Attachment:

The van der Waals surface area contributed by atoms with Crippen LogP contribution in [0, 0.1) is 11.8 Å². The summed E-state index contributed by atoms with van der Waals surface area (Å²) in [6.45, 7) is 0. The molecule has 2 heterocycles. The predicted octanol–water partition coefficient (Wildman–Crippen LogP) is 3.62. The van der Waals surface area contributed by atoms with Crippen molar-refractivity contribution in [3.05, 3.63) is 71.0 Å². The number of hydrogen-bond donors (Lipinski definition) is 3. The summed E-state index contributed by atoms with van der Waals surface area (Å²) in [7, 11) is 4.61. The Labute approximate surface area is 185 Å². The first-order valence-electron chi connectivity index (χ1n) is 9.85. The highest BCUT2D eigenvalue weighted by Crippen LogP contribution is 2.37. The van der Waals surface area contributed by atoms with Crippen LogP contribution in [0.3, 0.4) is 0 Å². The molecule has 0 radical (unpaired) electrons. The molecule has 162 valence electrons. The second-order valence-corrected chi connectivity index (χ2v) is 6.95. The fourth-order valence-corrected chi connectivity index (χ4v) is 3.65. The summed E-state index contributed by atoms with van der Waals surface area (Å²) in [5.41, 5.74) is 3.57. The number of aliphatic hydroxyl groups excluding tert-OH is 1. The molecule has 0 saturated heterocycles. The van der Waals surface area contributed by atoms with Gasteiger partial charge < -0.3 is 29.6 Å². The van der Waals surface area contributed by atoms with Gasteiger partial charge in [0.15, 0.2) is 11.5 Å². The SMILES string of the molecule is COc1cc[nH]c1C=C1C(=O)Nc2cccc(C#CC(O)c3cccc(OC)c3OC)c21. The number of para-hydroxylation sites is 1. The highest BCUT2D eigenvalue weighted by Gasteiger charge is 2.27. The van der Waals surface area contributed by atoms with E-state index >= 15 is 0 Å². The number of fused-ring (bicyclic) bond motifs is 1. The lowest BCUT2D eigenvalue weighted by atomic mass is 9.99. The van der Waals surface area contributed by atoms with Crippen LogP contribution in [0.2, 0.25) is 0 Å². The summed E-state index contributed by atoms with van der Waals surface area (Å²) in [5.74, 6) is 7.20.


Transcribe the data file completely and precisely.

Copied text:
The van der Waals surface area contributed by atoms with Crippen LogP contribution in [0, 0.1) is 11.8 Å². The summed E-state index contributed by atoms with van der Waals surface area (Å²) in [6.45, 7) is 0. The molecule has 2 heterocycles. The predicted octanol–water partition coefficient (Wildman–Crippen LogP) is 3.62. The van der Waals surface area contributed by atoms with Crippen molar-refractivity contribution in [3.05, 3.63) is 71.0 Å². The number of hydrogen-bond donors (Lipinski definition) is 3. The summed E-state index contributed by atoms with van der Waals surface area (Å²) in [7, 11) is 4.61. The Labute approximate surface area is 185 Å². The first-order valence-electron chi connectivity index (χ1n) is 9.85. The highest BCUT2D eigenvalue weighted by Crippen LogP contribution is 2.37. The van der Waals surface area contributed by atoms with Crippen LogP contribution in [0.3, 0.4) is 0 Å². The molecule has 0 radical (unpaired) electrons. The molecule has 162 valence electrons. The second-order valence-corrected chi connectivity index (χ2v) is 6.95. The fourth-order valence-corrected chi connectivity index (χ4v) is 3.65. The summed E-state index contributed by atoms with van der Waals surface area (Å²) in [5.41, 5.74) is 3.57. The number of aliphatic hydroxyl groups excluding tert-OH is 1. The molecule has 0 saturated heterocycles. The van der Waals surface area contributed by atoms with Gasteiger partial charge < -0.3 is 29.6 Å². The van der Waals surface area contributed by atoms with Gasteiger partial charge in [0.15, 0.2) is 11.5 Å². The SMILES string of the molecule is COc1cc[nH]c1C=C1C(=O)Nc2cccc(C#CC(O)c3cccc(OC)c3OC)c21. The number of para-hydroxylation sites is 1. The highest BCUT2D eigenvalue weighted by Gasteiger charge is 2.27. The van der Waals surface area contributed by atoms with E-state index >= 15 is 0 Å². The number of fused-ring (bicyclic) bond motifs is 1. The lowest BCUT2D eigenvalue weighted by atomic mass is 9.99. The van der Waals surface area contributed by atoms with Crippen LogP contribution in [0.2, 0.25) is 0 Å². The summed E-state index contributed by atoms with van der Waals surface area (Å²) in [5.74, 6) is 7.20.